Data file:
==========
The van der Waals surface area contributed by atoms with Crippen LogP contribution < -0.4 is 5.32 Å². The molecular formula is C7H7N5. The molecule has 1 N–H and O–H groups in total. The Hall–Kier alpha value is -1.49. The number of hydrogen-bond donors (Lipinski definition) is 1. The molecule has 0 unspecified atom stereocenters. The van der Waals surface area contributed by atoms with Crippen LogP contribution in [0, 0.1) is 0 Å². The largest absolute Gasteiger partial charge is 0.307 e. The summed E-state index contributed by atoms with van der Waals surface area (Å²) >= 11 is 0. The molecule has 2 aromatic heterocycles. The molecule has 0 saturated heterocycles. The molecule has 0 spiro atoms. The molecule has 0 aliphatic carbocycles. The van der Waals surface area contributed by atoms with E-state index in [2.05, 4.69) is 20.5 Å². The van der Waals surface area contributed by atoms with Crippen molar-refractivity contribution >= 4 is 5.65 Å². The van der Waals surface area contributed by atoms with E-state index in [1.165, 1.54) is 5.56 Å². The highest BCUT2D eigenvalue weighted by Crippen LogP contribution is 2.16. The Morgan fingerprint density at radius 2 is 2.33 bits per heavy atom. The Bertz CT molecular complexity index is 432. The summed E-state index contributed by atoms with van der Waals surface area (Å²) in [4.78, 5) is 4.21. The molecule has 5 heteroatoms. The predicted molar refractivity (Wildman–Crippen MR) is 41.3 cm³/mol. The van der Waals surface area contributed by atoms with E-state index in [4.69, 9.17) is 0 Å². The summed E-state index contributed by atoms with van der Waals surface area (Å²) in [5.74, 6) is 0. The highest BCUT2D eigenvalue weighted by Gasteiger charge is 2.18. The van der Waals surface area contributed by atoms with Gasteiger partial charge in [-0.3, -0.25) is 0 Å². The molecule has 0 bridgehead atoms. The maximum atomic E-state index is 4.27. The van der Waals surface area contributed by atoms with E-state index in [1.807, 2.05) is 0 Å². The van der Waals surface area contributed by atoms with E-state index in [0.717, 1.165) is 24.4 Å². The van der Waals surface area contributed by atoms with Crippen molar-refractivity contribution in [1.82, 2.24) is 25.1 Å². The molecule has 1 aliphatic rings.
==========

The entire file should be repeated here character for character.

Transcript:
The van der Waals surface area contributed by atoms with Crippen LogP contribution < -0.4 is 5.32 Å². The molecular formula is C7H7N5. The molecule has 1 N–H and O–H groups in total. The Hall–Kier alpha value is -1.49. The number of hydrogen-bond donors (Lipinski definition) is 1. The molecule has 0 unspecified atom stereocenters. The van der Waals surface area contributed by atoms with Crippen LogP contribution in [0, 0.1) is 0 Å². The largest absolute Gasteiger partial charge is 0.307 e. The summed E-state index contributed by atoms with van der Waals surface area (Å²) >= 11 is 0. The molecule has 2 aromatic heterocycles. The molecule has 0 saturated heterocycles. The molecule has 0 spiro atoms. The molecule has 0 aliphatic carbocycles. The van der Waals surface area contributed by atoms with E-state index in [2.05, 4.69) is 20.5 Å². The van der Waals surface area contributed by atoms with Crippen molar-refractivity contribution >= 4 is 5.65 Å². The van der Waals surface area contributed by atoms with E-state index in [1.165, 1.54) is 5.56 Å². The highest BCUT2D eigenvalue weighted by Crippen LogP contribution is 2.16. The Morgan fingerprint density at radius 2 is 2.33 bits per heavy atom. The Bertz CT molecular complexity index is 432. The summed E-state index contributed by atoms with van der Waals surface area (Å²) in [4.78, 5) is 4.21. The molecule has 5 heteroatoms. The predicted molar refractivity (Wildman–Crippen MR) is 41.3 cm³/mol. The van der Waals surface area contributed by atoms with E-state index in [4.69, 9.17) is 0 Å². The summed E-state index contributed by atoms with van der Waals surface area (Å²) in [5.74, 6) is 0. The highest BCUT2D eigenvalue weighted by Gasteiger charge is 2.18. The van der Waals surface area contributed by atoms with Gasteiger partial charge in [-0.3, -0.25) is 0 Å². The molecule has 0 bridgehead atoms. The maximum atomic E-state index is 4.27. The van der Waals surface area contributed by atoms with E-state index in [1.807, 2.05) is 0 Å². The van der Waals surface area contributed by atoms with E-state index in [0.717, 1.165) is 24.4 Å². The van der Waals surface area contributed by atoms with Crippen molar-refractivity contribution in [1.82, 2.24) is 25.1 Å². The molecule has 1 aliphatic rings.